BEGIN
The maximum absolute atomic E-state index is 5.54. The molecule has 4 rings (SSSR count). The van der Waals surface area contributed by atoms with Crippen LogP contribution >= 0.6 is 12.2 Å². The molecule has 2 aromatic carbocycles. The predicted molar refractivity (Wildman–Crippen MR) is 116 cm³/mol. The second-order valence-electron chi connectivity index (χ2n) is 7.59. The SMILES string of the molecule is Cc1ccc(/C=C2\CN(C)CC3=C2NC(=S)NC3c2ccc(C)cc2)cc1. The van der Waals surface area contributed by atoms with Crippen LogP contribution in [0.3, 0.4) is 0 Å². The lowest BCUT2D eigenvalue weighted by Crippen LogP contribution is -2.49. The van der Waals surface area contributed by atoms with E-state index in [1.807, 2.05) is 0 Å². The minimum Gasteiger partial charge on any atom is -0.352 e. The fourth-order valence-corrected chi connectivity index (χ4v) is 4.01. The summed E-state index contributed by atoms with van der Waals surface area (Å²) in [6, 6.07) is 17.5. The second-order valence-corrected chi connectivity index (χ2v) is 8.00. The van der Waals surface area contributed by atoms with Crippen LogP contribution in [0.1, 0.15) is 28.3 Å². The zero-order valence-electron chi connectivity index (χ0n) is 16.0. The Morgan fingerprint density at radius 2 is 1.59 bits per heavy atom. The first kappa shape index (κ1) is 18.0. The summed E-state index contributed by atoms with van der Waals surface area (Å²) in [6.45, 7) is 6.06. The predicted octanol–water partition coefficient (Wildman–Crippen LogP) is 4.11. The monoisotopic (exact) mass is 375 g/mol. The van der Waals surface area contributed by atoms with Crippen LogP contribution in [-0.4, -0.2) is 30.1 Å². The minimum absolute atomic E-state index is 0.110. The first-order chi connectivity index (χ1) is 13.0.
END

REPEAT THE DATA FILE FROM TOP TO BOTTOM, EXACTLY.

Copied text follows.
The maximum absolute atomic E-state index is 5.54. The molecule has 4 rings (SSSR count). The van der Waals surface area contributed by atoms with Crippen LogP contribution >= 0.6 is 12.2 Å². The molecule has 2 aromatic carbocycles. The predicted molar refractivity (Wildman–Crippen MR) is 116 cm³/mol. The second-order valence-electron chi connectivity index (χ2n) is 7.59. The SMILES string of the molecule is Cc1ccc(/C=C2\CN(C)CC3=C2NC(=S)NC3c2ccc(C)cc2)cc1. The van der Waals surface area contributed by atoms with Crippen LogP contribution in [0.3, 0.4) is 0 Å². The lowest BCUT2D eigenvalue weighted by Crippen LogP contribution is -2.49. The van der Waals surface area contributed by atoms with E-state index in [1.807, 2.05) is 0 Å². The minimum Gasteiger partial charge on any atom is -0.352 e. The fourth-order valence-corrected chi connectivity index (χ4v) is 4.01. The summed E-state index contributed by atoms with van der Waals surface area (Å²) in [6, 6.07) is 17.5. The second-order valence-corrected chi connectivity index (χ2v) is 8.00. The van der Waals surface area contributed by atoms with Crippen LogP contribution in [0.1, 0.15) is 28.3 Å². The zero-order valence-electron chi connectivity index (χ0n) is 16.0. The Morgan fingerprint density at radius 2 is 1.59 bits per heavy atom. The first kappa shape index (κ1) is 18.0. The summed E-state index contributed by atoms with van der Waals surface area (Å²) in [6.45, 7) is 6.06. The predicted octanol–water partition coefficient (Wildman–Crippen LogP) is 4.11. The monoisotopic (exact) mass is 375 g/mol. The van der Waals surface area contributed by atoms with Crippen LogP contribution in [-0.4, -0.2) is 30.1 Å². The minimum absolute atomic E-state index is 0.110. The first-order chi connectivity index (χ1) is 13.0.